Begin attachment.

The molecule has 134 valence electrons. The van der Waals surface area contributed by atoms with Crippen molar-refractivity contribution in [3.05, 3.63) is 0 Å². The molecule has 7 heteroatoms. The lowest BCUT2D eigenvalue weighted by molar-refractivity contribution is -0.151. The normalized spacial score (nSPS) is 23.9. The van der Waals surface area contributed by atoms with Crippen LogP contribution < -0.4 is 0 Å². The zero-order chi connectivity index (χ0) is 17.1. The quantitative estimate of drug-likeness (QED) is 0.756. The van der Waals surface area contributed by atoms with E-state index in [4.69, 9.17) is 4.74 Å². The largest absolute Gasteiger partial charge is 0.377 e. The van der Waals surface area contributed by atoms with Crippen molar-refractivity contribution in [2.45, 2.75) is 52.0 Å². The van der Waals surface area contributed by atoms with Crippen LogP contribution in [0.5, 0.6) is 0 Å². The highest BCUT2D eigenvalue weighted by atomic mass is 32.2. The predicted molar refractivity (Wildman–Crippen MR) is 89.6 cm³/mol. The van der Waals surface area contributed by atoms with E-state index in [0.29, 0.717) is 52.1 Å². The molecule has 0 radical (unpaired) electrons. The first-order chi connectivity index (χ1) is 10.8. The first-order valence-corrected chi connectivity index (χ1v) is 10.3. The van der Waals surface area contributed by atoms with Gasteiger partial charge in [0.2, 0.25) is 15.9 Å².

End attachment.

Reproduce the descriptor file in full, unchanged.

The molecule has 134 valence electrons. The van der Waals surface area contributed by atoms with Crippen molar-refractivity contribution in [3.05, 3.63) is 0 Å². The molecule has 7 heteroatoms. The lowest BCUT2D eigenvalue weighted by molar-refractivity contribution is -0.151. The normalized spacial score (nSPS) is 23.9. The van der Waals surface area contributed by atoms with Crippen LogP contribution < -0.4 is 0 Å². The zero-order chi connectivity index (χ0) is 17.1. The quantitative estimate of drug-likeness (QED) is 0.756. The van der Waals surface area contributed by atoms with E-state index in [4.69, 9.17) is 4.74 Å². The largest absolute Gasteiger partial charge is 0.377 e. The van der Waals surface area contributed by atoms with Crippen molar-refractivity contribution in [2.45, 2.75) is 52.0 Å². The van der Waals surface area contributed by atoms with Crippen LogP contribution in [0.5, 0.6) is 0 Å². The highest BCUT2D eigenvalue weighted by atomic mass is 32.2. The predicted molar refractivity (Wildman–Crippen MR) is 89.6 cm³/mol. The van der Waals surface area contributed by atoms with E-state index in [0.29, 0.717) is 52.1 Å². The molecule has 0 radical (unpaired) electrons. The first-order chi connectivity index (χ1) is 10.8. The first-order valence-corrected chi connectivity index (χ1v) is 10.3. The van der Waals surface area contributed by atoms with Gasteiger partial charge in [0.2, 0.25) is 15.9 Å².